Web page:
This is a huge deal, but has been universally ignored by the mainstream media (with the exception of a small NYT article). Inmates in Georgia issued a call on Thursday for a one day strike where prisoners would not leave their cells for labor. In response, the Georgia Department of Corrections somewhat ironically ordered a lockdown, to keep prisoners in their cells. Prisoners responded to the lockdown in anonymous comments to the press that they “locked themselves down,” and the DOC wasn’t doing anything the prisoners weren’t going to do (i.e., stay in their cells).
The original article I read about the strike is here (Black Agenda), and I found a couple other instances of this story across the web. The strike transcends racial divides that have been used to divide inmates against each other in viscous ways.
The inmates issued a press release with the following platform of demands:
A LIVING WAGE FOR WORK: In violation of the 13th Amendment to the Constitution prohibiting slavery and involuntary servitude, the DOC demands prisoners work for free.
· EDUCATIONAL OPPORTUNITIES: For the great majority of prisoners, the DOC denies all opportunities for education beyond the GED, despite the benefit to both prisoners and society.
· DECENT HEALTH CARE: In violation of the 8th Amendment prohibition against cruel and unusual punishments, the DOC denies adequate medical care to prisoners, charges excessive fees for the most minimal care and is responsible for extraordinary pain and suffering.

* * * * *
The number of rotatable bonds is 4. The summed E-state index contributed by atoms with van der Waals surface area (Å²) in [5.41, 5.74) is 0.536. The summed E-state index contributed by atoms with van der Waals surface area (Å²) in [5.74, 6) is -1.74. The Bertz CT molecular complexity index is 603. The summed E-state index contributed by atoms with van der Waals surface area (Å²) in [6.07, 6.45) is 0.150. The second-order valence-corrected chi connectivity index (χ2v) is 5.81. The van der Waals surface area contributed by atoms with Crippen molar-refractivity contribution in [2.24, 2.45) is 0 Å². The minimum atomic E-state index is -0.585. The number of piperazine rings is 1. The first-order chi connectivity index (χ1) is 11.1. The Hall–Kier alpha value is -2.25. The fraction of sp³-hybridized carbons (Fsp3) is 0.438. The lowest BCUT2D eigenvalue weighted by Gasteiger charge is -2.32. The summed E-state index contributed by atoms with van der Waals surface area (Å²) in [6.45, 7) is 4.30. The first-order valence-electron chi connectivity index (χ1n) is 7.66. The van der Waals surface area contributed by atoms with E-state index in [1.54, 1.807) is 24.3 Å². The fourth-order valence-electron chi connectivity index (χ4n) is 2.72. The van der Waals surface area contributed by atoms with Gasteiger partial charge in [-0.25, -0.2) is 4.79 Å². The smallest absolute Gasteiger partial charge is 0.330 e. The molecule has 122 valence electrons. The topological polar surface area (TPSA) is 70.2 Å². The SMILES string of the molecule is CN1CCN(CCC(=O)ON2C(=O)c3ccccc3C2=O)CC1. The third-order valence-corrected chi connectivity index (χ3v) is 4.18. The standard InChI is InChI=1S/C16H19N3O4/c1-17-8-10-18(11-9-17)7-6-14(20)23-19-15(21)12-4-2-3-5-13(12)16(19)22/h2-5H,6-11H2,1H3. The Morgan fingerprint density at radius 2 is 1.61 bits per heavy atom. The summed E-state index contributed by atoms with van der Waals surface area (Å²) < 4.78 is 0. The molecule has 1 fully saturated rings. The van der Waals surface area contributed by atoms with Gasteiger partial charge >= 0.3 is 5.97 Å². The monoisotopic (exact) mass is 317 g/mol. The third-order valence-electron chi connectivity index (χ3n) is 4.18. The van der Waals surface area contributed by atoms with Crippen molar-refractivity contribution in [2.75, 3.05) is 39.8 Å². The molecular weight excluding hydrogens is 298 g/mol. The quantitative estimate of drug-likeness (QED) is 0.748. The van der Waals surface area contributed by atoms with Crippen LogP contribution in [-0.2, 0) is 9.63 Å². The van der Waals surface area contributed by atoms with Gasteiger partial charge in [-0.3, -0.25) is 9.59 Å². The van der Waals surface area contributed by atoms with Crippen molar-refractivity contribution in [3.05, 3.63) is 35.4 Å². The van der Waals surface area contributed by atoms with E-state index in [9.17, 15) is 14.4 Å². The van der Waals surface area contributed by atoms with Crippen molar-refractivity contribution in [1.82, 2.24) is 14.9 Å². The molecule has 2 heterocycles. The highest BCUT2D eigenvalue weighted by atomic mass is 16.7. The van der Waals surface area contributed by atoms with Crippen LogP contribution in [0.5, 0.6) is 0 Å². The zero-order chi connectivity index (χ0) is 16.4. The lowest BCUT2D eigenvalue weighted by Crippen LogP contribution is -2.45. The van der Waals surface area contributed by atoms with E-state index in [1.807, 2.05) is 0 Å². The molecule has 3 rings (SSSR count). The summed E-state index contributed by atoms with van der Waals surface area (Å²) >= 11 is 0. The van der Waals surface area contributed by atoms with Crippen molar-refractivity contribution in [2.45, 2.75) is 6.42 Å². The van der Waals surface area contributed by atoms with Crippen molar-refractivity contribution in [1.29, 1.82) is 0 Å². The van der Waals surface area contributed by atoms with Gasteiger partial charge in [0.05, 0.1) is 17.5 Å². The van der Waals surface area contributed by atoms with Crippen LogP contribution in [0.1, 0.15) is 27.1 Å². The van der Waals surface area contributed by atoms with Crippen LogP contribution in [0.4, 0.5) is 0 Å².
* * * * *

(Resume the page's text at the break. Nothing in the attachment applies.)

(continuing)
· AN END TO CRUEL AND UNUSUAL PUNISHMENTS: In further violation of the 8th Amendment, the DOC is responsible for cruel prisoner punishments for minor infractions of rules.
· DECENT LIVING CONDITIONS: Georgia prisoners are confined in over-crowded, substandard conditions, with little heat in winter and oppressive heat in summer.
· NUTRITIONAL MEALS: Vegetables and fruit are in short supply in DOC facilities while starches and fatty foods are plentiful.
· VOCATIONAL AND SELF-IMPROVEMENT OPPORTUNITIES: The DOC has stripped its facilities of all opportunities for skills training, self-improvement and proper exercise.
· ACCESS TO FAMILIES: The DOC has disconnected thousands of prisoners from their families by imposing excessive telephone charges and innumerable barriers to visitation.
· JUST PAROLE DECISIONS: The Parole Board capriciously and regularly denies parole to the majority of prisoners despite evidence of eligibility.
Prisoner leaders issued the following call: “No more slavery. Injustice in one place is injustice to all. Inform your family to support our cause. Lock down for liberty!”